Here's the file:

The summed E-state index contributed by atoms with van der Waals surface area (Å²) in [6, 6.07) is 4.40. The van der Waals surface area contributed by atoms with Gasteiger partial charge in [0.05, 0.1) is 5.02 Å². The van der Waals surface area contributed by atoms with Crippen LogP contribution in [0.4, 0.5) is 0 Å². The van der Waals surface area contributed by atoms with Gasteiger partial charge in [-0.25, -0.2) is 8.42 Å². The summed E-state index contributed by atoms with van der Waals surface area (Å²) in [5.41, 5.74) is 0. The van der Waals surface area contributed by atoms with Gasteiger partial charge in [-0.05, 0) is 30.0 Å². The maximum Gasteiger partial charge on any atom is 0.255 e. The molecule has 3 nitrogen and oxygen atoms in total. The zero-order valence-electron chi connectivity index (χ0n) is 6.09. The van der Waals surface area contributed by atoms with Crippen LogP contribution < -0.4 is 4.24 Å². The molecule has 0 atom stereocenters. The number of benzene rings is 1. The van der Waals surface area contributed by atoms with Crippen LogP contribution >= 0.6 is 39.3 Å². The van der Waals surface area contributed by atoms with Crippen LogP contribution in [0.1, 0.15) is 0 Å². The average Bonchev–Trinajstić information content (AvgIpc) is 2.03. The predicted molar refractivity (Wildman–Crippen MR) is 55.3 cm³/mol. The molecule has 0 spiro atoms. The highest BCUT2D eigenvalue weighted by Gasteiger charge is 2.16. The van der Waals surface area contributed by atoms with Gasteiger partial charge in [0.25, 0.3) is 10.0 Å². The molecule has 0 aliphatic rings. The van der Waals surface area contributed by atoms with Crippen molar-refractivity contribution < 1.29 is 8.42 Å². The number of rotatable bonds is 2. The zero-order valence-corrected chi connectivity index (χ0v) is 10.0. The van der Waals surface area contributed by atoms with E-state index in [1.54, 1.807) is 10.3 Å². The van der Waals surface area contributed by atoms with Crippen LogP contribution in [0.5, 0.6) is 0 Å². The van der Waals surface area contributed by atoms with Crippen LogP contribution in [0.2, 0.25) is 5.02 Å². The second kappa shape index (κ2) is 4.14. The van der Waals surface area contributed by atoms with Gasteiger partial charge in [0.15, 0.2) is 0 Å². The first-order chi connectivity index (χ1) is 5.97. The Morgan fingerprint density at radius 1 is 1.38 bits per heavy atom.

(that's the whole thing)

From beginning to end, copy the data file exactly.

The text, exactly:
The summed E-state index contributed by atoms with van der Waals surface area (Å²) in [6, 6.07) is 4.40. The van der Waals surface area contributed by atoms with Gasteiger partial charge in [0.05, 0.1) is 5.02 Å². The van der Waals surface area contributed by atoms with Crippen LogP contribution in [0.4, 0.5) is 0 Å². The van der Waals surface area contributed by atoms with Gasteiger partial charge in [-0.25, -0.2) is 8.42 Å². The summed E-state index contributed by atoms with van der Waals surface area (Å²) in [5.41, 5.74) is 0. The van der Waals surface area contributed by atoms with Gasteiger partial charge in [-0.05, 0) is 30.0 Å². The maximum Gasteiger partial charge on any atom is 0.255 e. The molecule has 3 nitrogen and oxygen atoms in total. The zero-order valence-electron chi connectivity index (χ0n) is 6.09. The van der Waals surface area contributed by atoms with Crippen LogP contribution < -0.4 is 4.24 Å². The molecule has 0 atom stereocenters. The number of benzene rings is 1. The van der Waals surface area contributed by atoms with Crippen LogP contribution >= 0.6 is 39.3 Å². The van der Waals surface area contributed by atoms with Crippen LogP contribution in [0.1, 0.15) is 0 Å². The average Bonchev–Trinajstić information content (AvgIpc) is 2.03. The predicted molar refractivity (Wildman–Crippen MR) is 55.3 cm³/mol. The molecule has 0 spiro atoms. The highest BCUT2D eigenvalue weighted by Gasteiger charge is 2.16. The van der Waals surface area contributed by atoms with Gasteiger partial charge in [0.25, 0.3) is 10.0 Å². The molecule has 0 aliphatic rings. The van der Waals surface area contributed by atoms with Crippen molar-refractivity contribution < 1.29 is 8.42 Å². The number of rotatable bonds is 2. The zero-order valence-corrected chi connectivity index (χ0v) is 10.0. The van der Waals surface area contributed by atoms with E-state index in [1.54, 1.807) is 10.3 Å². The van der Waals surface area contributed by atoms with Crippen LogP contribution in [0.5, 0.6) is 0 Å². The van der Waals surface area contributed by atoms with Crippen LogP contribution in [0.2, 0.25) is 5.02 Å². The second kappa shape index (κ2) is 4.14. The van der Waals surface area contributed by atoms with Gasteiger partial charge in [0.15, 0.2) is 0 Å². The first-order chi connectivity index (χ1) is 5.97. The Morgan fingerprint density at radius 1 is 1.38 bits per heavy atom.